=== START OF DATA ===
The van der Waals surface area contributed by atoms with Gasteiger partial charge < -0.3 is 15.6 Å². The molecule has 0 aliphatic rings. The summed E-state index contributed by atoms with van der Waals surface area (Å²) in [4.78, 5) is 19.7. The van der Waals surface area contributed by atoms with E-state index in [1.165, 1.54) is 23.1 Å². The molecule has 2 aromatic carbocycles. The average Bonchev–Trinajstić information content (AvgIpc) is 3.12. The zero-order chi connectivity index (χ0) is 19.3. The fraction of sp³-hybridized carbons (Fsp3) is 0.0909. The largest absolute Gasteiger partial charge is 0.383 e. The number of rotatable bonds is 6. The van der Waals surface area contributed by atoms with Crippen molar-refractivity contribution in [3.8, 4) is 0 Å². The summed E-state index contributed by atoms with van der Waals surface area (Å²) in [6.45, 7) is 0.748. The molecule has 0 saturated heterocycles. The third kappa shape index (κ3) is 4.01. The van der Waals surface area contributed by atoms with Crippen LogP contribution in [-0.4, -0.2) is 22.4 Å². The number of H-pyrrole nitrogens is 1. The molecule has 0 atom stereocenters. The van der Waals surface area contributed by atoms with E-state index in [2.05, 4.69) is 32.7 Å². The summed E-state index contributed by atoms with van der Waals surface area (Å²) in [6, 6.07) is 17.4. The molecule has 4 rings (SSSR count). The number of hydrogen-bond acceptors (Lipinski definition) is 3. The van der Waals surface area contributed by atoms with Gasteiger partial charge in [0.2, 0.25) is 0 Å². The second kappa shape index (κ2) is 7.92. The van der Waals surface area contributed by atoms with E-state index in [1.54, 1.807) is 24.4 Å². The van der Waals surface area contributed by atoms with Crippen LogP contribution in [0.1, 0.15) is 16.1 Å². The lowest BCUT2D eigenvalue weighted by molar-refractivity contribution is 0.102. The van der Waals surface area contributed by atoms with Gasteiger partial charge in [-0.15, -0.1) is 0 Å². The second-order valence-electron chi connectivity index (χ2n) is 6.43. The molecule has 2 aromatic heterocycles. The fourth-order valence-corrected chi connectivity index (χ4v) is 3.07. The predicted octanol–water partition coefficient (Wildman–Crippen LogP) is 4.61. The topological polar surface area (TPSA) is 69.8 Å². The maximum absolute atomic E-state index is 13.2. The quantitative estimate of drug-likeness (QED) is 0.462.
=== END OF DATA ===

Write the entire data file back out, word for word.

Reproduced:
The van der Waals surface area contributed by atoms with Gasteiger partial charge < -0.3 is 15.6 Å². The molecule has 0 aliphatic rings. The summed E-state index contributed by atoms with van der Waals surface area (Å²) in [4.78, 5) is 19.7. The van der Waals surface area contributed by atoms with E-state index in [1.165, 1.54) is 23.1 Å². The molecule has 2 aromatic carbocycles. The average Bonchev–Trinajstić information content (AvgIpc) is 3.12. The zero-order chi connectivity index (χ0) is 19.3. The fraction of sp³-hybridized carbons (Fsp3) is 0.0909. The largest absolute Gasteiger partial charge is 0.383 e. The number of rotatable bonds is 6. The van der Waals surface area contributed by atoms with Crippen molar-refractivity contribution in [3.8, 4) is 0 Å². The summed E-state index contributed by atoms with van der Waals surface area (Å²) in [6.45, 7) is 0.748. The molecule has 0 saturated heterocycles. The third kappa shape index (κ3) is 4.01. The van der Waals surface area contributed by atoms with Crippen LogP contribution in [-0.4, -0.2) is 22.4 Å². The number of H-pyrrole nitrogens is 1. The molecule has 0 atom stereocenters. The van der Waals surface area contributed by atoms with E-state index in [2.05, 4.69) is 32.7 Å². The summed E-state index contributed by atoms with van der Waals surface area (Å²) in [6, 6.07) is 17.4. The molecule has 4 rings (SSSR count). The number of hydrogen-bond acceptors (Lipinski definition) is 3. The van der Waals surface area contributed by atoms with Gasteiger partial charge in [0.2, 0.25) is 0 Å². The second kappa shape index (κ2) is 7.92. The van der Waals surface area contributed by atoms with E-state index in [1.54, 1.807) is 24.4 Å². The van der Waals surface area contributed by atoms with Crippen LogP contribution in [0.1, 0.15) is 16.1 Å². The lowest BCUT2D eigenvalue weighted by molar-refractivity contribution is 0.102. The van der Waals surface area contributed by atoms with Gasteiger partial charge in [-0.15, -0.1) is 0 Å². The second-order valence-electron chi connectivity index (χ2n) is 6.43. The molecule has 2 aromatic heterocycles. The fourth-order valence-corrected chi connectivity index (χ4v) is 3.07. The predicted octanol–water partition coefficient (Wildman–Crippen LogP) is 4.61. The topological polar surface area (TPSA) is 69.8 Å². The maximum absolute atomic E-state index is 13.2. The quantitative estimate of drug-likeness (QED) is 0.462.